Fluorine isn’t as rare as, say, bismuth. But it’s not common either.

I’m not sure how we’d look for life that uses hydrogen fluoride as its default solvent. The last I checked, we’re still trying to settle on a definition for “life.”2

I could say that a physical entity sending and receiving signals and sustaining itself is alive. Living things do that.

So do some of our robots, particularly those we send to explore other worlds. They’re not very good at sustaining themselves, but neither are some “living” critters. That doesn’t mean I think robots are “alive.”

Aristotle and Psalms 115:3

I’d be mildly surprised if at least a few folks didn’t think Christians believe Earth is flat. It’s a durable bit of folklore.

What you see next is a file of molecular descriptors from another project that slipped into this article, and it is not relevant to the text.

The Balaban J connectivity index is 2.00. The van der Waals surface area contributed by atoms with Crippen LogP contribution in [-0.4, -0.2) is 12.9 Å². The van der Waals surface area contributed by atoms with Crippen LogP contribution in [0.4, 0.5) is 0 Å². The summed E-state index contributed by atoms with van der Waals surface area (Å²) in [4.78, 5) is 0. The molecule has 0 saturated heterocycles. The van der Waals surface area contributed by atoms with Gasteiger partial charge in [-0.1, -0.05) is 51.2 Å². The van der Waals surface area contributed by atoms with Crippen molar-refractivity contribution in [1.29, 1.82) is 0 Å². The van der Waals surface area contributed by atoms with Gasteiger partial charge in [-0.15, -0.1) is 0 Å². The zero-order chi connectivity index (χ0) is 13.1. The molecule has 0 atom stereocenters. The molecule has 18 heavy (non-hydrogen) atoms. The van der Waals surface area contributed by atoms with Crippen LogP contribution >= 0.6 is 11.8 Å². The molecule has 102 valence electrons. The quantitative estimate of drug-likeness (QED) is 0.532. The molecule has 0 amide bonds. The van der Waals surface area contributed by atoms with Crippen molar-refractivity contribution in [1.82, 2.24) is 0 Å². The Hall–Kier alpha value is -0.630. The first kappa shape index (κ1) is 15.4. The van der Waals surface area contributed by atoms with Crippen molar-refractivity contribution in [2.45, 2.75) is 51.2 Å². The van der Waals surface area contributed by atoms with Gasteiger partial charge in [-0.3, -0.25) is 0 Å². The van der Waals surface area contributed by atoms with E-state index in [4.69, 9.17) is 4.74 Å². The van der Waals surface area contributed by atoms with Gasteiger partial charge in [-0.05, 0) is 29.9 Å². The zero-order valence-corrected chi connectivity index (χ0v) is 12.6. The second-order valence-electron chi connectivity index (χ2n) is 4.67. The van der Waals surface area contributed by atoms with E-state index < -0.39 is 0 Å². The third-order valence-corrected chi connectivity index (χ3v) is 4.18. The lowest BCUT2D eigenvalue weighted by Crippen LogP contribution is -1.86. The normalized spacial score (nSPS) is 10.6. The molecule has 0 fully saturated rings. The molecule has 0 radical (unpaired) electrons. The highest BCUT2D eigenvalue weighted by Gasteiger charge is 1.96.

Antics by a few folks who act as if our faith demands profound ignorance and rejection of pretty much everything learned since the early 19th century don’t help. My opinion.

Not that most folks before 1800 thought Earth is flat. Certainly not those who had been paying any attention to post-Mesoptamian developments.

Natural philosophers like Aristotle and Anaxagoras figured out that Earth is spherical, or nearly so.

They didn’t agree on how this universe works, which brings me to European scholars, about a millennium back.

Whether or not we’re standing on the only world in this universe became a lively issue. Some said maybe other worlds exist. Others said maybe not. Some said other worlds couldn’t exist, and that Earth must be the only one. Because Aristotle had said so.